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Problem about einstein's postulate

  1. Oct 31, 2003 #1
    evaluate its validity:
    "einstein said that nothing can go faster than c but if I'm in a rocket going at 1/2c and I shine a laser out of the noes of my rocket, then the laser beam is going 1+1/2c, so einstein is wrong."

    Please help......it is so hard to understand....
    Last edited: Oct 31, 2003
  2. jcsd
  3. Oct 31, 2003 #2

    You have answered ur question... "c" is the ultimate speed. Though its value is finite it has got infinity like properties: c+c=c, c+1 = c etc.Special Relativity also says that C is constant with respect to all reference frames. Which means whether u are moving, stationary, accelerating, C is always constant.

  4. Oct 31, 2003 #3


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    If you are going to "evaluate" relativity, then you need to work in terms of relativity.

    The formula you are using: "if I'm in a rocket going at 1/2c and I shine a laser out of the noes of my rocket, then the laser beam is going 1+1/2c," or more generally, "if my speed relative to point O is u and the speed of some other object relative to me is v, then the speed of that object relative to point O is u+v" is classical mechanics, not relativity.

    The relativity formula is "(u+v)/(1+ uv/c2)".

    In the particular example where v= c this reduces to
    (u+c)/(1+ u/c)= c(u+c)/(c+u)= c. Light travels at "c" relative to ANY reference point.
  5. Oct 31, 2003 #4
    thank you very much...
    but my teacher hasn't talked too much about the relativity yet, she just wanted us to use the words to explain what happen....
    so i just used "the speed of light appeared the same to everyone,everywhere" this postulate to explain it...
    but the main thing is, i don't understand how this postulate made up...can you explain how it was made up,or suggest where could find some brief imformation about it... :smile:
  6. Nov 2, 2003 #5
    I think there's two different things being mixed up here.

    I think the basic postulate (backed directly by experiment) is:
    "Vacuum lightspeed is the same for any observer, regardless of his state of motion".

    So the answer to your original question is easy:
    "The laser beam is going at c. For any observer."

    The other postulate is "Nothing can move faster than c".
    I think this is much more sophisticated than the other one. If you make a statement containing the word "nothing", you have to check very carefully on all aspects of physics - and define very precisely what you consider a "thing". You might (or not) arrive at this statement if you carefully draw the implications of the other one.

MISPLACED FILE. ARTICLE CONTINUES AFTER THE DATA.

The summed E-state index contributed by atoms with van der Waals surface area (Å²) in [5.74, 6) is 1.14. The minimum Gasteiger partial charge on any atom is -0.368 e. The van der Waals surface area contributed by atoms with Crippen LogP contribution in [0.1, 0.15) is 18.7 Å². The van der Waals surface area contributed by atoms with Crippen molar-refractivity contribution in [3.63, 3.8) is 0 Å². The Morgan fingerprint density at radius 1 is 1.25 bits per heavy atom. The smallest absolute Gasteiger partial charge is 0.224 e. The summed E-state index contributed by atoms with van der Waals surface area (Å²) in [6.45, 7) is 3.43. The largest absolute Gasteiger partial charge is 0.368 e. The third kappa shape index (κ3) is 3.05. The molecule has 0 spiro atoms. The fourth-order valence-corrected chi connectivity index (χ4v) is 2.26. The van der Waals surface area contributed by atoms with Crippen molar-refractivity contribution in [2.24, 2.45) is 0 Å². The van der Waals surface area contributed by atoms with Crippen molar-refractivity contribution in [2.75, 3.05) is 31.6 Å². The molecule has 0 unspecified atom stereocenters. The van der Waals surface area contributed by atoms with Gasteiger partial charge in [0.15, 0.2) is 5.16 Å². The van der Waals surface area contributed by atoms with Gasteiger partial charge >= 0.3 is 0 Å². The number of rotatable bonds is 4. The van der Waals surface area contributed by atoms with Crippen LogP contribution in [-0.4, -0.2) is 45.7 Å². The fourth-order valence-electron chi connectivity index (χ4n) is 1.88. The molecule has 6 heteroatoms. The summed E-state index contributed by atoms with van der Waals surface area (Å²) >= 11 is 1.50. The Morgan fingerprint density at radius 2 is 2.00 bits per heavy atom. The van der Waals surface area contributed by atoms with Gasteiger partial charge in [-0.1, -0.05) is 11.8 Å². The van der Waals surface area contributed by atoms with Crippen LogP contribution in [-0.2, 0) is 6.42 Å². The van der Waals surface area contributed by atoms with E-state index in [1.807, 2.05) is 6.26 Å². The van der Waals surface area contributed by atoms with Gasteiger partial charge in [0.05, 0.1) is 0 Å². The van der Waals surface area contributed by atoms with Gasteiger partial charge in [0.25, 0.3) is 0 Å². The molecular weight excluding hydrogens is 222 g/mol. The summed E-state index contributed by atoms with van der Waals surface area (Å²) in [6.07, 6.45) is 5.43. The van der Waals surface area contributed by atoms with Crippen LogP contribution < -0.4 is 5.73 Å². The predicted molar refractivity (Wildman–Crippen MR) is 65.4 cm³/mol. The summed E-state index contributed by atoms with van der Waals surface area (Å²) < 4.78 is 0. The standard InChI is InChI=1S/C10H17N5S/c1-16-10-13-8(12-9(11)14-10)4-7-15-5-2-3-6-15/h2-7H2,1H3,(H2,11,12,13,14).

I think the postulate "Nothing can move faster than c" sounds spectacular, but is not a good starting point when teaching relativity. The other one, IMO, is.
  7. Nov 2, 2003 #6
    Einstein never said that. His two postulates were:

    1. "The ... laws of electrodynamics and optics will be valid for all coordinate systems in which the equations of mechanics hold ..." (Relativity Postulate)

    2. "Light always propagates in empty speed with a definite velocity [c] that is independent of the state of motion of the emitting body." (Speed of Light Postulate)

    Einstein's theory does not forbid the existence of bodies that move faster than light (tachyons). However, faster-than-light travel is problematic for causality, and in quantum theory tachyons tend to destabilize the vacuum. (This isn't necessarily fatal, see e.g. Sen's work on tachyon condensation in string theory, but it's usually regarded as a sickness of the theory.)

    HallsofIvy has already pointed out that this Galilean velocity addition law doesn't hold in relativity. There is more of a discussion here:


    Do you mean, what gave Einstein the idea to propose this postulate?

    Maxwell's theory of electromagnetism predicted a definite value of the speed of light (c). But in Newtonian mechanics says that if something travels at speed c in one reference frame, it must travel at speed c+v in a frame that's moving at a speed v with respect to it (in the other direction). Thus, people concluded that Maxwell's prediction of a speed c must hold for one particular frame -- that of the so-called "luminiferous aether", the material medium that light was supposed to travel through. So they kept Newton's mechanics, and assumed that Maxwell's theory wasn't true for all observers.

    Einstein didn't like this; he thought that Maxwell's theory was always true, and he didn't care much for this aether idea. So he simply postulated that Maxwell's theory should be true for all observers, and therefore the speed of light should be the same for all observers. This postulate turned out to be right, as experiments later showed.
  8. Nov 3, 2003 #7
    Ambitwistor: Agree. Nice post IMO.
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